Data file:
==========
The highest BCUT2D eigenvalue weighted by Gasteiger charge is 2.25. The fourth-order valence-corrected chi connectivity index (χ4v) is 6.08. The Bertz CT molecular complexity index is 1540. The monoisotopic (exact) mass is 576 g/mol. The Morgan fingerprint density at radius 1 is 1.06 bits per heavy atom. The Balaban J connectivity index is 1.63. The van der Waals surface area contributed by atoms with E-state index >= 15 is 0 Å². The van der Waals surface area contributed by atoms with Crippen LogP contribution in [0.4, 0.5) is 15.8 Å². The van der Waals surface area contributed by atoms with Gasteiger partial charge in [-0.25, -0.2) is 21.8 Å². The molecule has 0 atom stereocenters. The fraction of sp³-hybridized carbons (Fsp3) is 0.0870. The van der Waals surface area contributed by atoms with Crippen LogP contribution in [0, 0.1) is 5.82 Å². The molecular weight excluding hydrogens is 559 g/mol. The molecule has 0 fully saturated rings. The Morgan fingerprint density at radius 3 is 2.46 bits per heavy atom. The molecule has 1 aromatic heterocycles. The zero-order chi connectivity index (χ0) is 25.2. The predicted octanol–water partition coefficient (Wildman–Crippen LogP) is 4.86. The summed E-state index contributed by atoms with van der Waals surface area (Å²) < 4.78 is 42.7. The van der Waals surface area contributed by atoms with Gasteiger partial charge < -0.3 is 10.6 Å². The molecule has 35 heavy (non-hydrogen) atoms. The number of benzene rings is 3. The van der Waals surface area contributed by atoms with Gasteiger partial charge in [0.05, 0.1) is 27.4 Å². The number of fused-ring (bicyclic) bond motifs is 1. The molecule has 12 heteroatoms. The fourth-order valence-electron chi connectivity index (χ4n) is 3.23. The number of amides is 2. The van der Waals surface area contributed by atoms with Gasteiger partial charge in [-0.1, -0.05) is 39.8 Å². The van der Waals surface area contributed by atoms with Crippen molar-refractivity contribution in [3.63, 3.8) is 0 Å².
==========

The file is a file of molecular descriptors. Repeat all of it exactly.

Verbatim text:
The highest BCUT2D eigenvalue weighted by Gasteiger charge is 2.25. The fourth-order valence-corrected chi connectivity index (χ4v) is 6.08. The Bertz CT molecular complexity index is 1540. The monoisotopic (exact) mass is 576 g/mol. The Morgan fingerprint density at radius 1 is 1.06 bits per heavy atom. The Balaban J connectivity index is 1.63. The van der Waals surface area contributed by atoms with E-state index >= 15 is 0 Å². The van der Waals surface area contributed by atoms with Crippen LogP contribution in [0.4, 0.5) is 15.8 Å². The van der Waals surface area contributed by atoms with Gasteiger partial charge in [-0.25, -0.2) is 21.8 Å². The molecule has 0 atom stereocenters. The fraction of sp³-hybridized carbons (Fsp3) is 0.0870. The van der Waals surface area contributed by atoms with Crippen LogP contribution in [0, 0.1) is 5.82 Å². The molecular weight excluding hydrogens is 559 g/mol. The molecule has 0 fully saturated rings. The Morgan fingerprint density at radius 3 is 2.46 bits per heavy atom. The molecule has 1 aromatic heterocycles. The zero-order chi connectivity index (χ0) is 25.2. The predicted octanol–water partition coefficient (Wildman–Crippen LogP) is 4.86. The summed E-state index contributed by atoms with van der Waals surface area (Å²) < 4.78 is 42.7. The van der Waals surface area contributed by atoms with Gasteiger partial charge < -0.3 is 10.6 Å². The molecule has 35 heavy (non-hydrogen) atoms. The number of benzene rings is 3. The van der Waals surface area contributed by atoms with Gasteiger partial charge in [0.05, 0.1) is 27.4 Å². The number of fused-ring (bicyclic) bond motifs is 1. The molecule has 12 heteroatoms. The fourth-order valence-electron chi connectivity index (χ4n) is 3.23. The number of amides is 2. The van der Waals surface area contributed by atoms with Gasteiger partial charge in [-0.1, -0.05) is 39.8 Å². The van der Waals surface area contributed by atoms with Crippen molar-refractivity contribution in [3.63, 3.8) is 0 Å².